Obesity among children has become an epidemic. So much so that our first lady, Michelle Obama made it a priority initiative. Over the last 30 years, the number of overweight or obese children has tripled. Currently, 1 out of 3 children are overweight or obese. For AA and Hispanic children, that number is worse at almost 40 percent. What does this mean for our children: early onset of diabetes, heart disease, joint problems and even psychological affects due to bullying and poor self esteem? The good news is that childhood obesity is preventable and manageable. Here are some diet and lifestyle tips guaranteed to help your family maintain good health and a healthy weight!
Clean foods are real, whole foods straight from the animal, ground, or tree. On the other hand, processed foods are altered from their natural state. They are in a package with a long list of ingredients that you can’t pronounce. Choose the one with the shortest list. Some of the most heavily processed foods are microwaveable dinners, flavored noodle packs, ready-to-eat foods, deli meats and bacon-Nooo! Consider buying USDA Certified organic. This generally means that the food item is free of harmful pesticides, antibiotics, hormones, multiple food additives, and farmed in an earth-friendly way. However, be careful. Even organic foods can have excessive amounts of sugar, salt, and fat which is not nutritionally beneficial. So again, read the food label. When you have to eat on-the-go, choose places that offer fresh, whole foods, share nutritional facts and support clean eating. Some of my favorites are Jason’s Deli, Whole Foods, Chipotle and Panera Bread. Finally, the cleanest thing you can do is drink plenty of water.
A diet rich in fruits and vegetables is the foundation for maintaining good health and a healthy weight. Eat 5-6 servings each day from every color of the rainbow and make sure they cover at least half of your plate. Whole grains and legumes also fall into this category. To find whole grains, look for the black-and-yellow whole grain stamp on packages. Go on a cooking adventure and try new whole grains like farro, quinoa, or brown rice.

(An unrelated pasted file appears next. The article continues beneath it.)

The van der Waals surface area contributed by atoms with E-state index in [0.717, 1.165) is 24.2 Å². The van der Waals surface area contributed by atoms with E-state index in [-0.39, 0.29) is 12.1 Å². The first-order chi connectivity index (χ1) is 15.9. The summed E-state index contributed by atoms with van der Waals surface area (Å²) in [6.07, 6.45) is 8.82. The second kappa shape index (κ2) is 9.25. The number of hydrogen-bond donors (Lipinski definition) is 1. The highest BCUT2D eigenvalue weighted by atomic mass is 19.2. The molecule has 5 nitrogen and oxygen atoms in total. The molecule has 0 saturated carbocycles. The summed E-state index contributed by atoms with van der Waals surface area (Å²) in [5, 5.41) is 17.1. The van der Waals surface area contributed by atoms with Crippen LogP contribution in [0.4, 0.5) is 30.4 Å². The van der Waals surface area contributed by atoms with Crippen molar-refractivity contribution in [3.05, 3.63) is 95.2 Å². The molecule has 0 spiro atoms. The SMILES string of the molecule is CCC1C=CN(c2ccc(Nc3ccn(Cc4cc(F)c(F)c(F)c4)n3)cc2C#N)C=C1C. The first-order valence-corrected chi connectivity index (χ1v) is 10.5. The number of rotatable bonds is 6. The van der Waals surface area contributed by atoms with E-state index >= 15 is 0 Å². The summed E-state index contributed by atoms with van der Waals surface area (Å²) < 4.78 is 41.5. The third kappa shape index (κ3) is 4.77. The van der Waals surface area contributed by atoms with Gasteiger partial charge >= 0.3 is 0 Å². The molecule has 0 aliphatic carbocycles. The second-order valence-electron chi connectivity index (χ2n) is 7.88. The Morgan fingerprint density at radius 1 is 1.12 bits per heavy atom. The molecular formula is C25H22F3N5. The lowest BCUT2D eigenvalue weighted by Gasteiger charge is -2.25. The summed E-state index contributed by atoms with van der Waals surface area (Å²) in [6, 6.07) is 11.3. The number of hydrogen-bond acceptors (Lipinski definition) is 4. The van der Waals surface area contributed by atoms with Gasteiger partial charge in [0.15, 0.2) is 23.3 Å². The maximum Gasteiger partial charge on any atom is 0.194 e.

Eating lean consists of the right balance of protein, fat, carbohydrates(sugar) and a combination of the clean and green we just mentioned above. Healthy proteins include eggs, wild caught seafood, poultry, and low fat dairy. The best fats come from seeds, nuts, some fish, olive and coconut oils. Keep your carbs to a minimum and in healthier forms, such as fruits, veggies, nuts, whole grain breads and cereals. The family game plan to combat childhood obesity requires throwing out the junk foods and sweet drinks! Out of sight, out of mind. And when cooking, eliminate the deep frying and using heavy sauces. Grilling, sauteing, broiling, steaming or baking are the best ways to cook meals.
As a Team.
Teamwork is the most important element to ensure good health and prevent obesity in your family. Parents must lead by example. Parents can’t eat any and everything and expect their child not to do the same. Don’t bring home unhealthy snacks such as juices, sodas, chips, snack cakes and candy. Instead offer fresh fruits, nuts, and popcorn(not the microwaveable butter lovers) for snacks. Do your grocery shopping, cooking and eating together. This is the best time to teach and make healthy choices as a family. Then eating the right way becomes normal and not a source of tension. Children should also understand that skipping meals and overeating are unhealthy habits. So supervise when and how much they are eating.
We’ve discussed a lot about dietary measures which is the bulk of controlling weight. However, the benefits of exercise are just as important. It burns calories for sure, but it also promotes mental wellness, lowers cholesterol and blood sugar, and reduces the risk of heart attack and stroke. So get moving as a team! Children should exercise every day for at least one hour. Push them out of the door to play basketball, ride their bikes or take a family hike. Encourage your kids to join a sport. Reduce sedentary habits by setting time limits on TV, electronics, and video games. Screen time should be less than 2 hours a day.
So get started today by eating clean, green, lean and working as a team! Introduce these principles at the high chair and with the first steps. And for those of us who are set in our ways, you can do it! Start by making small adjustments and soon you and your family will be on your way to better health and maintaining a healthy weight.
September is Childhood Obesity Awareness Month